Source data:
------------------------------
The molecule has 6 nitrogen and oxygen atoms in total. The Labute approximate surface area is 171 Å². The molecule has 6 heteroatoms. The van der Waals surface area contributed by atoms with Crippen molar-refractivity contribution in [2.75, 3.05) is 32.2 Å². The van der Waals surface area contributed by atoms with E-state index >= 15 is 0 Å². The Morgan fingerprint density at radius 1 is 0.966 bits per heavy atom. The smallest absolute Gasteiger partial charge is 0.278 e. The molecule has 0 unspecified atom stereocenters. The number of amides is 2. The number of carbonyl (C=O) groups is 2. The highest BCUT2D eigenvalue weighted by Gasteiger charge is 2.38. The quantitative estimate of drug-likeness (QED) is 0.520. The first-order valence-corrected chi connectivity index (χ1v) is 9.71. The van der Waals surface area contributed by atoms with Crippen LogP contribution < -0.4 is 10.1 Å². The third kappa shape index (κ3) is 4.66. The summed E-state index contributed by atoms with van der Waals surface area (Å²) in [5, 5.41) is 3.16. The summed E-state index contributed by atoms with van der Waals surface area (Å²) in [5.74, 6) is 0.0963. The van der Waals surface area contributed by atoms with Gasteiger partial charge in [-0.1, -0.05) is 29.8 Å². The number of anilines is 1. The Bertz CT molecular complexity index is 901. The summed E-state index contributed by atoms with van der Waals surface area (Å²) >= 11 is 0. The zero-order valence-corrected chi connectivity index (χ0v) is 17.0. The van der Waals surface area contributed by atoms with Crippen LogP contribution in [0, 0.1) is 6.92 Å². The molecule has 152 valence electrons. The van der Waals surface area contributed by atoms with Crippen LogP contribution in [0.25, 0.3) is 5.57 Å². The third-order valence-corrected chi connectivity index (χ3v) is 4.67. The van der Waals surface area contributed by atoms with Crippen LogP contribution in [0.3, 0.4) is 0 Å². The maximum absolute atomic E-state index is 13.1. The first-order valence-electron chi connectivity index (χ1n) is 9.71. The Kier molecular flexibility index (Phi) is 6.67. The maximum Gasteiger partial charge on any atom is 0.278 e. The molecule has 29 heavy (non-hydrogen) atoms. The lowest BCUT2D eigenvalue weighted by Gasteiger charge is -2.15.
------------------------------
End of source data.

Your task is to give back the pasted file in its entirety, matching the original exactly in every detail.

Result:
The molecule has 6 nitrogen and oxygen atoms in total. The Labute approximate surface area is 171 Å². The molecule has 6 heteroatoms. The van der Waals surface area contributed by atoms with Crippen molar-refractivity contribution in [2.75, 3.05) is 32.2 Å². The van der Waals surface area contributed by atoms with E-state index >= 15 is 0 Å². The Morgan fingerprint density at radius 1 is 0.966 bits per heavy atom. The smallest absolute Gasteiger partial charge is 0.278 e. The molecule has 0 unspecified atom stereocenters. The number of amides is 2. The number of carbonyl (C=O) groups is 2. The highest BCUT2D eigenvalue weighted by Gasteiger charge is 2.38. The quantitative estimate of drug-likeness (QED) is 0.520. The first-order valence-corrected chi connectivity index (χ1v) is 9.71. The van der Waals surface area contributed by atoms with Crippen LogP contribution < -0.4 is 10.1 Å². The third kappa shape index (κ3) is 4.66. The summed E-state index contributed by atoms with van der Waals surface area (Å²) in [5, 5.41) is 3.16. The summed E-state index contributed by atoms with van der Waals surface area (Å²) in [5.74, 6) is 0.0963. The van der Waals surface area contributed by atoms with Gasteiger partial charge in [-0.1, -0.05) is 29.8 Å². The number of anilines is 1. The Bertz CT molecular complexity index is 901. The summed E-state index contributed by atoms with van der Waals surface area (Å²) >= 11 is 0. The zero-order valence-corrected chi connectivity index (χ0v) is 17.0. The van der Waals surface area contributed by atoms with Crippen LogP contribution in [0, 0.1) is 6.92 Å². The molecule has 152 valence electrons. The van der Waals surface area contributed by atoms with Crippen LogP contribution in [0.25, 0.3) is 5.57 Å². The third-order valence-corrected chi connectivity index (χ3v) is 4.67. The van der Waals surface area contributed by atoms with Crippen LogP contribution in [0.3, 0.4) is 0 Å². The maximum absolute atomic E-state index is 13.1. The first-order valence-electron chi connectivity index (χ1n) is 9.71. The Kier molecular flexibility index (Phi) is 6.67. The maximum Gasteiger partial charge on any atom is 0.278 e. The molecule has 29 heavy (non-hydrogen) atoms. The lowest BCUT2D eigenvalue weighted by Gasteiger charge is -2.15.